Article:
So I can concentrate on the chase with no worries of sartorial damage! 


This means dedicated jeans for the job preferably black so I don't care if I get muddy when I sit or kneel to get the shot.

Later in the summer when the shoreline recedes and leaves a mud “beach," boots become essential in order to get close to the action.  Interestingly, boots don’t let me wade INTO the water, because the bottom is undefined and sucky-soft
I learned this the hard way!  If you step into the zone of bottomless muck, you have to pull out of your boot and squish back to shore with a soggy sock!  (Or maybe loose your balance with TWO stuck feet, and sit down in the mud.)







 

      Thank goodness for washing machines !                                           

 

       

 


  To get  a little further out into the soft stuff, I lay down a square of plywood

  like a "snowshoe" to stand on                 

 

 

 

 

 

 

 

 

 

 

 

 

 

  

 

   5   Commitment
To get the good ones, I need to get out there often  even if sometimes I don’t really feel like it  to make sure I don’t miss whatever surprise may be waiting.  The animals do their thing whenever THEY feel like it, and if I'm not there to shoot it, it’s lost.


Examples of serendipitous discoveries:  The snake-grabs-frog episode (on the Food Chain page) and the big snapping turtle who made an algae-decorated appearance near the shore.

     

 

 6    Determination 

 

Once I’ve got a frog in my sights, I don’t give up until I get the

“good one” ... or until the subject leaves the scene!


Digital cameras and exploding storage capacities make this

strategy of "shoot-'til-you-get-it-right" both easy and affordable.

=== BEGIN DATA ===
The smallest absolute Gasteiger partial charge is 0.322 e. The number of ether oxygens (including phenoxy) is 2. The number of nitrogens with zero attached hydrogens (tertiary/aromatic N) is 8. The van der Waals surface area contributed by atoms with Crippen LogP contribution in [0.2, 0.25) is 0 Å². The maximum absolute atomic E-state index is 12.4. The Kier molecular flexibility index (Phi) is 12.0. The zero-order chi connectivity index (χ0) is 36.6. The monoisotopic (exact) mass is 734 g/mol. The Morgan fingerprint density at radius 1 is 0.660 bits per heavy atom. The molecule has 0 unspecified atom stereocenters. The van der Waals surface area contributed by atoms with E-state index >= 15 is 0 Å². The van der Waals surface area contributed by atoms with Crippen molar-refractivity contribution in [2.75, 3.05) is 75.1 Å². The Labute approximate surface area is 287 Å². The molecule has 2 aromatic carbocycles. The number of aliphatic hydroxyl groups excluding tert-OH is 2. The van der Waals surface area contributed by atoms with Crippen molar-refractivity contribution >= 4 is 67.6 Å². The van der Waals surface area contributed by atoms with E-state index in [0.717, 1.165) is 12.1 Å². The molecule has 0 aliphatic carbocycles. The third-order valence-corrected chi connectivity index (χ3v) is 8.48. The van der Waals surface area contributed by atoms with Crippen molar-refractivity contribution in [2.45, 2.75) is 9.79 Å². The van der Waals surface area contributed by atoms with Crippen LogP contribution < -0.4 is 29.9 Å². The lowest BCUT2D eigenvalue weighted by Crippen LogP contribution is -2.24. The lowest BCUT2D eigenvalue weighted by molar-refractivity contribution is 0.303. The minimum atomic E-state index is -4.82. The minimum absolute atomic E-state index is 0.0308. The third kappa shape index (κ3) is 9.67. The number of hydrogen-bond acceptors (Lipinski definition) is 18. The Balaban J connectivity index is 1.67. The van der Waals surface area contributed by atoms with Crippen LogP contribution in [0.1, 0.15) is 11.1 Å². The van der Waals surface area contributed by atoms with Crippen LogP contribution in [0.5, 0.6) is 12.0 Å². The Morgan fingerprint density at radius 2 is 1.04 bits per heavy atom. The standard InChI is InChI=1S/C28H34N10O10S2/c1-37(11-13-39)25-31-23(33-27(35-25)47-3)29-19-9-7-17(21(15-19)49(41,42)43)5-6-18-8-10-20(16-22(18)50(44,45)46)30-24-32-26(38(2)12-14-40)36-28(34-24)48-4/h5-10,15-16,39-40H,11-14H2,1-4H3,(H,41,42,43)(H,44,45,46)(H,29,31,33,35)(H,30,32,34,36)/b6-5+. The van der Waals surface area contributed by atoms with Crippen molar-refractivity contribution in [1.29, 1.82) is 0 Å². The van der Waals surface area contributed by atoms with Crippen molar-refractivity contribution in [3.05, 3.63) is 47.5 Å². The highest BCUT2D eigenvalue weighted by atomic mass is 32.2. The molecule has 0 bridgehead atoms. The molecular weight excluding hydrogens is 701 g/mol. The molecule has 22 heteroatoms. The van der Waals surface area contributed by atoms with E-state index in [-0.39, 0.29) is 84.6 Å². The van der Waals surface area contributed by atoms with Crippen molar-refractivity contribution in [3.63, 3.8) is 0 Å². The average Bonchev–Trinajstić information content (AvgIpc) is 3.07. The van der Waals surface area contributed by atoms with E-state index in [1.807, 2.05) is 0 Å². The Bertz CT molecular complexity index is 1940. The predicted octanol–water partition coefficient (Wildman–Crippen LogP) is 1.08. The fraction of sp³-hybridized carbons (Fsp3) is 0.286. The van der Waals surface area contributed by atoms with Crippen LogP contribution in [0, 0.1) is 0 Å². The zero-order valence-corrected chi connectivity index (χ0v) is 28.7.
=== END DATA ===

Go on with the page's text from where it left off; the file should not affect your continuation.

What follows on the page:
Oops, leaving the scene... THIS shot is done !






 7   Photoshop !

Yes, I use Photoshop!  Half the fun is making a finished product from the raw image that comes off the camera's memory card.
(By the way, everything you'd ever want for photo-fixing is in Photoshop Elements, which is a "consumer" subset of full-blown "professional" Photoshop, at a fraction of the price.)

My "lab" work falls into two categories, technical corrections and artistic improvements :

Technical corrections

To make it look more like what I actually saw - no camera can match the stunning built-in abilities of the human eye

1. Brightness, contrast, color balance, "dodge and burn" (lighten dark areas, darken light areas) just like the darkroom jocks have been doing for decades.

2. Lighting balance in night shots, where the background comes out very dark compared to the flashed frog.

3. Remove reflections caused by the camera flash.  Sometimes this ends up leaving things looking too flat ... I'm experimenting with how to leave SOME reflection to keep things looking natural.

4. Combine focus (near/far) or exposure (dark/light) for two parts of a scene that the camera couldn't handle.  Shoot twice -- once focused/exposed on one part of the scene, the other focused/exposed on the other part of the scene.  Then combine the two so it looks right.

5. Straighten out a horizontal or vertical element that is unnaturally curved or skewed because of the lens or the shooting angle.


Artistic improvements
To remove distractions and make things "look nice"

6. Crop To frame the subject in an interesting way.

7.  Remove "junk".  This is better done later in Photoshop than during the actual shoot because, unlike cooperative still-life scenes or people shots where you can fiddle with things and move stuff out of the way, disturbing a frog like this may cause it to simply leave the scene... or if it's near a bullfrog's front end, might cause me to get bitten !  (The leaf I was attempting to reposition in Savor the Season shows what happens to anything moving too close to a bullfrog's "grab zone".)

8.  Fix areas of the foreground or background that have some sort of visual chaos that doesn't contribute to the scene and detracts from the overall impression.


The goal:  A pleasing portrait
I consider my post-click indoor work to be as much a part of the creative process as the outdoor work it took to wrangle the shot in the first place.  (Of course, to enter a photo contest that has a rule saying "no editing", I'm limited to my few lucky shots that didn't need any editing!)


Here are some BEFORE and AFTER examples of how I use Photoshop to turn a "shot" into a portrait.

                 ORIGINAL SHOT from the camera                                                      FINISHED PORTRAIT after editing